2. Contract Awards, Facilities
5. Financial Facts: Revenue and Expenditure Trends February 2019
16.4 Finance, Budget and Enrolment Committee (Special Meeting) Report No. 28 (Part B), February 25, 2019
1. Courcelette Public School Update
16.5 Finance, Budget and Enrolment Committee (Special Meeting) Report No. 29, March 19, 2019 (To be presented)
16.6 Audit Committee, Report No. 48, March 18, 2019 (To be presented)
17. Written Notices of Motion
17.1 Reconsideration of Previous Board Decision: Schedule of Meetings for Regular Board, Committee of the Whole and Standing Committee Meetings, 2019: Date Change re October Board
(Trustees Pilkey and Moise)
From the TDSB Website - We Want to Hear From You - The objective of consultation is to gather public input regarding options, alternative courses of action, as well as to identify unintended effects for various participants and to find solutions. We would like to know your thoughts about our policy decisions by inviting you to our policy consultations. Please click on the policy of your interest to see the current draft. You are welcome to provide your comments, including suggestions on the wording and provisions of the draft policies, questions or recommendations using the contact information below.
Caring and Safe Schools Policy (P051) - Closes March 31, 2019
Objective: To ensure that all students feel that they belong, are heard, accepted, safe, supported and cared for through the creation of positive school climates that reflect themselves, value their voices and foster a culture of mutual respect and healthy relationships; and to enhance and maintain working and learning environments that embed principles of equity, anti-oppression, anti-racism, acceptance and inclusion in procedures, practices and programs that support the safety, dignity, health and well-being of all. Draft Policy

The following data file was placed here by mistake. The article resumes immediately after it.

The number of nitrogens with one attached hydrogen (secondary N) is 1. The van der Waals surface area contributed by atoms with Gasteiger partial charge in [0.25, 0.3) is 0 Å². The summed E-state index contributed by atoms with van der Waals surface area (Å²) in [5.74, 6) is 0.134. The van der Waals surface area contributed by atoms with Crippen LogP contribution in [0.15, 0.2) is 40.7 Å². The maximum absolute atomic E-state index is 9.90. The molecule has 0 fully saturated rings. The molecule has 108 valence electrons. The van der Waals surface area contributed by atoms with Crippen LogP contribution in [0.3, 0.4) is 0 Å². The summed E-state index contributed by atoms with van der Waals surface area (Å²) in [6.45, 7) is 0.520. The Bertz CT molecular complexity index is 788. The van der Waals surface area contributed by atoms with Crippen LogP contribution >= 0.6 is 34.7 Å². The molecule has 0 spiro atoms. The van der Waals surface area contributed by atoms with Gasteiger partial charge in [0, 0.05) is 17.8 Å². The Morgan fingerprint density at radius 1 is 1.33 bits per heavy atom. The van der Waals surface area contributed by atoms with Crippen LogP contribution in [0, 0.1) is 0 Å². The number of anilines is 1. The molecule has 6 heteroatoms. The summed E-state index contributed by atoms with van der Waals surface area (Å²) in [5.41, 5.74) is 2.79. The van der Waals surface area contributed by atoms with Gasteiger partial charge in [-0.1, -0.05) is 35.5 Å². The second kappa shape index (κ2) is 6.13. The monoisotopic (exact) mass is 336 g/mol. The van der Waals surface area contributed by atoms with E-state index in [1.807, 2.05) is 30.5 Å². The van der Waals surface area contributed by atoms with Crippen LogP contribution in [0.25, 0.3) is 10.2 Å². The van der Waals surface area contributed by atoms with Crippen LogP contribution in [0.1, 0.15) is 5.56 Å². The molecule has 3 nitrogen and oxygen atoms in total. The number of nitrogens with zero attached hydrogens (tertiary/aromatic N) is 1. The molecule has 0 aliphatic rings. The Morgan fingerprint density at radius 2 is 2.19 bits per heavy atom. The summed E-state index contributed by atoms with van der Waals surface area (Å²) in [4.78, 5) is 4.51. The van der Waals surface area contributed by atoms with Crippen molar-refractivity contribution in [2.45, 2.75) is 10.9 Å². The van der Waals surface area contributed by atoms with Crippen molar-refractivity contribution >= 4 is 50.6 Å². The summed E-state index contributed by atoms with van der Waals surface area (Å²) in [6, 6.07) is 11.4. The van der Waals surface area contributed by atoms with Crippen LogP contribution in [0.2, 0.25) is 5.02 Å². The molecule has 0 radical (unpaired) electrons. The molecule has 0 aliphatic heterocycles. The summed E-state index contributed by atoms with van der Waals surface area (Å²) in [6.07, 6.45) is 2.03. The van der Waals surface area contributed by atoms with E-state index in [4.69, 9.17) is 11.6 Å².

- Share your feedback using the survey here: Survey Link
- Contact: firstname.lastname@example.org
Worth Repeating - School Council PD
The TDSB Parent and Community Engagement Office is hosting three webinars coming soon to help parents/guardians learn more about how school councils work, bylaws, and effectiveness. Click on the links below at the specific times to join in.